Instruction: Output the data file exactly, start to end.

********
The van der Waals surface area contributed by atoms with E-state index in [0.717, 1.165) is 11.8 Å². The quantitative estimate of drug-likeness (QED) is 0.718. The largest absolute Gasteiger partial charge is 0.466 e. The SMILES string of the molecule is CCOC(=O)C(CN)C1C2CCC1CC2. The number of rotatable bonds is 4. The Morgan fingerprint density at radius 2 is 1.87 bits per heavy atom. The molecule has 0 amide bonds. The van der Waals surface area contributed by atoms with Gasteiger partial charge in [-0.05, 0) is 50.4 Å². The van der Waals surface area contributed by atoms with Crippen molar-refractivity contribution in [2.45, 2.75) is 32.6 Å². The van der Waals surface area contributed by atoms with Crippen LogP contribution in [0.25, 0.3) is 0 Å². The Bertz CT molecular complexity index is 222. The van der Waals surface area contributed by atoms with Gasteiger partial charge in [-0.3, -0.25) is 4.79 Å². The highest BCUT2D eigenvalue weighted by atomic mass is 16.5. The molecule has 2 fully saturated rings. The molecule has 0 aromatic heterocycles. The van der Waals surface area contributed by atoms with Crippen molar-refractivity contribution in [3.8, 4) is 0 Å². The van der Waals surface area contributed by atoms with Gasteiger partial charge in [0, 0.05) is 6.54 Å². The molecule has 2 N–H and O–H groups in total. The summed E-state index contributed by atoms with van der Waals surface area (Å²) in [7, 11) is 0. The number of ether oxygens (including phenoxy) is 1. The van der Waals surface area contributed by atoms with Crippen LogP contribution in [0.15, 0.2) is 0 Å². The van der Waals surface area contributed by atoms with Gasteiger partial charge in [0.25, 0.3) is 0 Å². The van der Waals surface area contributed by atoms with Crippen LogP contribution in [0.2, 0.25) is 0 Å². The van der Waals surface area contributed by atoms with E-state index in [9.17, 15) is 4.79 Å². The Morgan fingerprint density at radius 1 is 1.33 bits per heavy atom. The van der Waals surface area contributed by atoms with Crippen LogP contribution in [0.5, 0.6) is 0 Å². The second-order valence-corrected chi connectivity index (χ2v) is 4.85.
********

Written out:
The van der Waals surface area contributed by atoms with E-state index in [0.717, 1.165) is 11.8 Å². The quantitative estimate of drug-likeness (QED) is 0.718. The largest absolute Gasteiger partial charge is 0.466 e. The SMILES string of the molecule is CCOC(=O)C(CN)C1C2CCC1CC2. The number of rotatable bonds is 4. The Morgan fingerprint density at radius 2 is 1.87 bits per heavy atom. The molecule has 0 amide bonds. The van der Waals surface area contributed by atoms with Gasteiger partial charge in [-0.05, 0) is 50.4 Å². The van der Waals surface area contributed by atoms with Crippen molar-refractivity contribution in [2.45, 2.75) is 32.6 Å². The van der Waals surface area contributed by atoms with Crippen LogP contribution in [0.25, 0.3) is 0 Å². The Bertz CT molecular complexity index is 222. The van der Waals surface area contributed by atoms with Gasteiger partial charge in [-0.3, -0.25) is 4.79 Å². The highest BCUT2D eigenvalue weighted by atomic mass is 16.5. The molecule has 2 fully saturated rings. The molecule has 0 aromatic heterocycles. The van der Waals surface area contributed by atoms with Crippen molar-refractivity contribution in [3.8, 4) is 0 Å². The van der Waals surface area contributed by atoms with Gasteiger partial charge in [0, 0.05) is 6.54 Å². The molecule has 2 N–H and O–H groups in total. The summed E-state index contributed by atoms with van der Waals surface area (Å²) in [7, 11) is 0. The number of ether oxygens (including phenoxy) is 1. The van der Waals surface area contributed by atoms with Crippen LogP contribution in [0.15, 0.2) is 0 Å². The van der Waals surface area contributed by atoms with Gasteiger partial charge in [0.25, 0.3) is 0 Å². The van der Waals surface area contributed by atoms with Crippen LogP contribution in [0.2, 0.25) is 0 Å². The van der Waals surface area contributed by atoms with E-state index in [9.17, 15) is 4.79 Å². The Morgan fingerprint density at radius 1 is 1.33 bits per heavy atom. The van der Waals surface area contributed by atoms with Crippen LogP contribution in [0.5, 0.6) is 0 Å². The second-order valence-corrected chi connectivity index (χ2v) is 4.85.